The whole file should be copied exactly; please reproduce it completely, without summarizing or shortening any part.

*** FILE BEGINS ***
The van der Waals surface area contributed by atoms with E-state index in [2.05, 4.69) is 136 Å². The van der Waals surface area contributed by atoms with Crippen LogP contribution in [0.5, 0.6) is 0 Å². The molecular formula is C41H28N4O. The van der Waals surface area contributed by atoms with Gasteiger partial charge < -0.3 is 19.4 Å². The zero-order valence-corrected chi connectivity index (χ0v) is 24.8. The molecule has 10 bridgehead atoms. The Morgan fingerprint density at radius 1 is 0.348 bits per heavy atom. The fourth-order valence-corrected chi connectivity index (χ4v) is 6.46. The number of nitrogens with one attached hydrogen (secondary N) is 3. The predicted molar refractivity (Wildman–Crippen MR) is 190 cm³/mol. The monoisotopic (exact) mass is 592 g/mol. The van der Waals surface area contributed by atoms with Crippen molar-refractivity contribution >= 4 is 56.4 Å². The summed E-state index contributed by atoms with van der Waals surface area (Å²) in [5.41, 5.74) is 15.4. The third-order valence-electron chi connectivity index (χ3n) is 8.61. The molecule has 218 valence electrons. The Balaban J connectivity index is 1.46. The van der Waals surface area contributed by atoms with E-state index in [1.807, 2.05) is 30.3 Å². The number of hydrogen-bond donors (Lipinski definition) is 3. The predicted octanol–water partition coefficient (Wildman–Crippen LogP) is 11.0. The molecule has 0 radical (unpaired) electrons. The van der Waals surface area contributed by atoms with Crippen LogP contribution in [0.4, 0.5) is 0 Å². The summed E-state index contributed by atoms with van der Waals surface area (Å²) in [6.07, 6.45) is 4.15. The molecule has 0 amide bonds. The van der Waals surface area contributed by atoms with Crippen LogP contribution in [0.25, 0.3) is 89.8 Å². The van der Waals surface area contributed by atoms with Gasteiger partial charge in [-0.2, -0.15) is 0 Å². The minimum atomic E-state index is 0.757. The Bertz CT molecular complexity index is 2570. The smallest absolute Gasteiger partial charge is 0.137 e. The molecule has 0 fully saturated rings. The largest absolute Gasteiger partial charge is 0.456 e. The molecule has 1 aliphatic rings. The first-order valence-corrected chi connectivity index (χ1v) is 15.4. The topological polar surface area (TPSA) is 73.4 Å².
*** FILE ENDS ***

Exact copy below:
The van der Waals surface area contributed by atoms with E-state index in [2.05, 4.69) is 136 Å². The van der Waals surface area contributed by atoms with Crippen LogP contribution in [0.5, 0.6) is 0 Å². The molecular formula is C41H28N4O. The van der Waals surface area contributed by atoms with Gasteiger partial charge < -0.3 is 19.4 Å². The zero-order valence-corrected chi connectivity index (χ0v) is 24.8. The molecule has 10 bridgehead atoms. The Morgan fingerprint density at radius 1 is 0.348 bits per heavy atom. The fourth-order valence-corrected chi connectivity index (χ4v) is 6.46. The number of nitrogens with one attached hydrogen (secondary N) is 3. The predicted molar refractivity (Wildman–Crippen MR) is 190 cm³/mol. The monoisotopic (exact) mass is 592 g/mol. The van der Waals surface area contributed by atoms with Crippen molar-refractivity contribution >= 4 is 56.4 Å². The summed E-state index contributed by atoms with van der Waals surface area (Å²) in [5.41, 5.74) is 15.4. The third-order valence-electron chi connectivity index (χ3n) is 8.61. The molecule has 218 valence electrons. The Balaban J connectivity index is 1.46. The van der Waals surface area contributed by atoms with E-state index in [1.807, 2.05) is 30.3 Å². The number of hydrogen-bond donors (Lipinski definition) is 3. The predicted octanol–water partition coefficient (Wildman–Crippen LogP) is 11.0. The molecule has 0 radical (unpaired) electrons. The van der Waals surface area contributed by atoms with Crippen LogP contribution in [0.4, 0.5) is 0 Å². The summed E-state index contributed by atoms with van der Waals surface area (Å²) in [6.07, 6.45) is 4.15. The molecule has 0 amide bonds. The van der Waals surface area contributed by atoms with Crippen LogP contribution in [0.25, 0.3) is 89.8 Å². The van der Waals surface area contributed by atoms with Gasteiger partial charge in [-0.2, -0.15) is 0 Å². The minimum atomic E-state index is 0.757. The Bertz CT molecular complexity index is 2570. The smallest absolute Gasteiger partial charge is 0.137 e. The molecule has 0 fully saturated rings. The largest absolute Gasteiger partial charge is 0.456 e. The molecule has 1 aliphatic rings. The first-order valence-corrected chi connectivity index (χ1v) is 15.4. The topological polar surface area (TPSA) is 73.4 Å².